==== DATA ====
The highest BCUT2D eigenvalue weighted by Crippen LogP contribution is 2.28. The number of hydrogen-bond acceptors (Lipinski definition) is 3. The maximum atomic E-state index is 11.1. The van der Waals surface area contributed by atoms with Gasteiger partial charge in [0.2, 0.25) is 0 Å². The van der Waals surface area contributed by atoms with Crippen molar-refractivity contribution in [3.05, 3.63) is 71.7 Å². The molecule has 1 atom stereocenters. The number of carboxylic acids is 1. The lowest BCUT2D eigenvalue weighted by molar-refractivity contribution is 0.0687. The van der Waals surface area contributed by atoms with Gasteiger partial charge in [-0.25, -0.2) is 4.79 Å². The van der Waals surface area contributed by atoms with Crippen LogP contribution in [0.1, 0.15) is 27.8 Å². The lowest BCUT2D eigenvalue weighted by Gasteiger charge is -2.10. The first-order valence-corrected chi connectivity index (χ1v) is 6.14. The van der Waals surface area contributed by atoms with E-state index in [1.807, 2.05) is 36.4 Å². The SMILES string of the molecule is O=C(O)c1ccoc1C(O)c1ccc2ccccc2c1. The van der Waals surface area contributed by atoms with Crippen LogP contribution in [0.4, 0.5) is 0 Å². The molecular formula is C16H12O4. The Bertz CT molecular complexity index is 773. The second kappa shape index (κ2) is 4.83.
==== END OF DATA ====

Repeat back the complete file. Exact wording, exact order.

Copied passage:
The highest BCUT2D eigenvalue weighted by Crippen LogP contribution is 2.28. The number of hydrogen-bond acceptors (Lipinski definition) is 3. The maximum atomic E-state index is 11.1. The van der Waals surface area contributed by atoms with Gasteiger partial charge in [0.2, 0.25) is 0 Å². The van der Waals surface area contributed by atoms with Crippen molar-refractivity contribution in [3.05, 3.63) is 71.7 Å². The molecule has 1 atom stereocenters. The number of carboxylic acids is 1. The lowest BCUT2D eigenvalue weighted by molar-refractivity contribution is 0.0687. The van der Waals surface area contributed by atoms with Gasteiger partial charge in [-0.25, -0.2) is 4.79 Å². The van der Waals surface area contributed by atoms with Crippen LogP contribution in [0.1, 0.15) is 27.8 Å². The lowest BCUT2D eigenvalue weighted by Gasteiger charge is -2.10. The first-order valence-corrected chi connectivity index (χ1v) is 6.14. The van der Waals surface area contributed by atoms with E-state index in [1.807, 2.05) is 36.4 Å². The SMILES string of the molecule is O=C(O)c1ccoc1C(O)c1ccc2ccccc2c1. The van der Waals surface area contributed by atoms with Crippen LogP contribution in [0.4, 0.5) is 0 Å². The molecular formula is C16H12O4. The Bertz CT molecular complexity index is 773. The second kappa shape index (κ2) is 4.83.